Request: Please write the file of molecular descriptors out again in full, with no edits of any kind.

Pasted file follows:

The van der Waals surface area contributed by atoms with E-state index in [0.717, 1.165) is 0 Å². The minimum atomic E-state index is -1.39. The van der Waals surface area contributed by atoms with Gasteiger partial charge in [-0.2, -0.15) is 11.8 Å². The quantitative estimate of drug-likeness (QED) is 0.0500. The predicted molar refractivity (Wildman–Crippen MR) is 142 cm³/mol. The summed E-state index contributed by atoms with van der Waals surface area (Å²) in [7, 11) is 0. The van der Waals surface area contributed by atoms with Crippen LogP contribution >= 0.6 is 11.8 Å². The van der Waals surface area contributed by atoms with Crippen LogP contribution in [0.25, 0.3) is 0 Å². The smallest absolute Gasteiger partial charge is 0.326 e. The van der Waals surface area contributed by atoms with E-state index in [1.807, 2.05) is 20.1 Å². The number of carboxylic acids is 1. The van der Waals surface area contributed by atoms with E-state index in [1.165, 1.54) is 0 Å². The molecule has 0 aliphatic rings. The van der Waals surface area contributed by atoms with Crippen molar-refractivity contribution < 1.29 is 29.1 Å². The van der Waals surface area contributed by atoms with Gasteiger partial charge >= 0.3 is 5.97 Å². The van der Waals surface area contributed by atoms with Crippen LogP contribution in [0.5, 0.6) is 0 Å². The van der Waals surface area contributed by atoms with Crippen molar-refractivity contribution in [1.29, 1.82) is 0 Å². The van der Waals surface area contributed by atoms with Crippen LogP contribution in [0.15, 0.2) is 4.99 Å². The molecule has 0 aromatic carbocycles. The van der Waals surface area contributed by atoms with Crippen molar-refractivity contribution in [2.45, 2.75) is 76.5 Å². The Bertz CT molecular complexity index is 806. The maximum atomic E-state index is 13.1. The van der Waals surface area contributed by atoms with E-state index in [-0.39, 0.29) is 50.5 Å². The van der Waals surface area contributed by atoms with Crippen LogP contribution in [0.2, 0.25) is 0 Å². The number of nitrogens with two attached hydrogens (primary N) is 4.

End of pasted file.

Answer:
The van der Waals surface area contributed by atoms with E-state index in [0.717, 1.165) is 0 Å². The minimum atomic E-state index is -1.39. The van der Waals surface area contributed by atoms with Gasteiger partial charge in [-0.2, -0.15) is 11.8 Å². The quantitative estimate of drug-likeness (QED) is 0.0500. The predicted molar refractivity (Wildman–Crippen MR) is 142 cm³/mol. The summed E-state index contributed by atoms with van der Waals surface area (Å²) in [7, 11) is 0. The van der Waals surface area contributed by atoms with Crippen LogP contribution >= 0.6 is 11.8 Å². The van der Waals surface area contributed by atoms with Crippen LogP contribution in [0.25, 0.3) is 0 Å². The smallest absolute Gasteiger partial charge is 0.326 e. The van der Waals surface area contributed by atoms with E-state index in [1.807, 2.05) is 20.1 Å². The number of carboxylic acids is 1. The van der Waals surface area contributed by atoms with E-state index in [1.165, 1.54) is 0 Å². The molecule has 0 aliphatic rings. The van der Waals surface area contributed by atoms with Crippen molar-refractivity contribution < 1.29 is 29.1 Å². The van der Waals surface area contributed by atoms with Gasteiger partial charge >= 0.3 is 5.97 Å². The van der Waals surface area contributed by atoms with Crippen LogP contribution in [0.5, 0.6) is 0 Å². The van der Waals surface area contributed by atoms with Crippen molar-refractivity contribution in [1.29, 1.82) is 0 Å². The van der Waals surface area contributed by atoms with Crippen LogP contribution in [0.15, 0.2) is 4.99 Å². The molecule has 0 aromatic carbocycles. The van der Waals surface area contributed by atoms with Crippen molar-refractivity contribution in [2.45, 2.75) is 76.5 Å². The Bertz CT molecular complexity index is 806. The maximum atomic E-state index is 13.1. The van der Waals surface area contributed by atoms with E-state index in [-0.39, 0.29) is 50.5 Å². The van der Waals surface area contributed by atoms with Crippen LogP contribution in [0.2, 0.25) is 0 Å². The number of nitrogens with two attached hydrogens (primary N) is 4.